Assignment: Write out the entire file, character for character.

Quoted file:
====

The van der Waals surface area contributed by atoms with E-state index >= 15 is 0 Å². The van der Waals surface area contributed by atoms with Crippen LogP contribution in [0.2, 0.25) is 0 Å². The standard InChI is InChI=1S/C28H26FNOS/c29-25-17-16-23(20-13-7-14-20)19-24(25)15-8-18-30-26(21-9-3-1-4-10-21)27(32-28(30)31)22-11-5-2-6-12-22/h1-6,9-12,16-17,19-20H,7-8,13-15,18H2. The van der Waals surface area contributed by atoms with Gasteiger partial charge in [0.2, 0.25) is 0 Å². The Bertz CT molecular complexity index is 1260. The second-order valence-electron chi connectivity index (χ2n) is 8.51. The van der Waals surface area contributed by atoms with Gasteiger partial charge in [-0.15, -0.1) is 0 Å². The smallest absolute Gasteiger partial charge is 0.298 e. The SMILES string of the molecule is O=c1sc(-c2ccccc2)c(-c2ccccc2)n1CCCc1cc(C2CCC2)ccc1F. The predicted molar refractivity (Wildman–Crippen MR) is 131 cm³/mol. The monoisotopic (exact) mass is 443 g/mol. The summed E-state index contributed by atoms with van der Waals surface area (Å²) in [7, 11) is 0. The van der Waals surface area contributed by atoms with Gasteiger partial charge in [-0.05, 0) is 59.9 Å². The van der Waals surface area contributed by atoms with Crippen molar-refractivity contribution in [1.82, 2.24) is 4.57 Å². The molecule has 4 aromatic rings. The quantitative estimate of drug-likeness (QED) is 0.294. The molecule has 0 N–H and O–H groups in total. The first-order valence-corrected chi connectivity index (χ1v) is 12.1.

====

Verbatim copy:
The van der Waals surface area contributed by atoms with E-state index >= 15 is 0 Å². The van der Waals surface area contributed by atoms with Crippen LogP contribution in [0.2, 0.25) is 0 Å². The standard InChI is InChI=1S/C28H26FNOS/c29-25-17-16-23(20-13-7-14-20)19-24(25)15-8-18-30-26(21-9-3-1-4-10-21)27(32-28(30)31)22-11-5-2-6-12-22/h1-6,9-12,16-17,19-20H,7-8,13-15,18H2. The van der Waals surface area contributed by atoms with Gasteiger partial charge in [0.2, 0.25) is 0 Å². The Bertz CT molecular complexity index is 1260. The second-order valence-electron chi connectivity index (χ2n) is 8.51. The van der Waals surface area contributed by atoms with Gasteiger partial charge in [-0.15, -0.1) is 0 Å². The smallest absolute Gasteiger partial charge is 0.298 e. The SMILES string of the molecule is O=c1sc(-c2ccccc2)c(-c2ccccc2)n1CCCc1cc(C2CCC2)ccc1F. The predicted molar refractivity (Wildman–Crippen MR) is 131 cm³/mol. The monoisotopic (exact) mass is 443 g/mol. The summed E-state index contributed by atoms with van der Waals surface area (Å²) in [7, 11) is 0. The van der Waals surface area contributed by atoms with Gasteiger partial charge in [-0.05, 0) is 59.9 Å². The van der Waals surface area contributed by atoms with Crippen molar-refractivity contribution in [1.82, 2.24) is 4.57 Å². The molecule has 4 aromatic rings. The quantitative estimate of drug-likeness (QED) is 0.294. The molecule has 0 N–H and O–H groups in total. The first-order valence-corrected chi connectivity index (χ1v) is 12.1.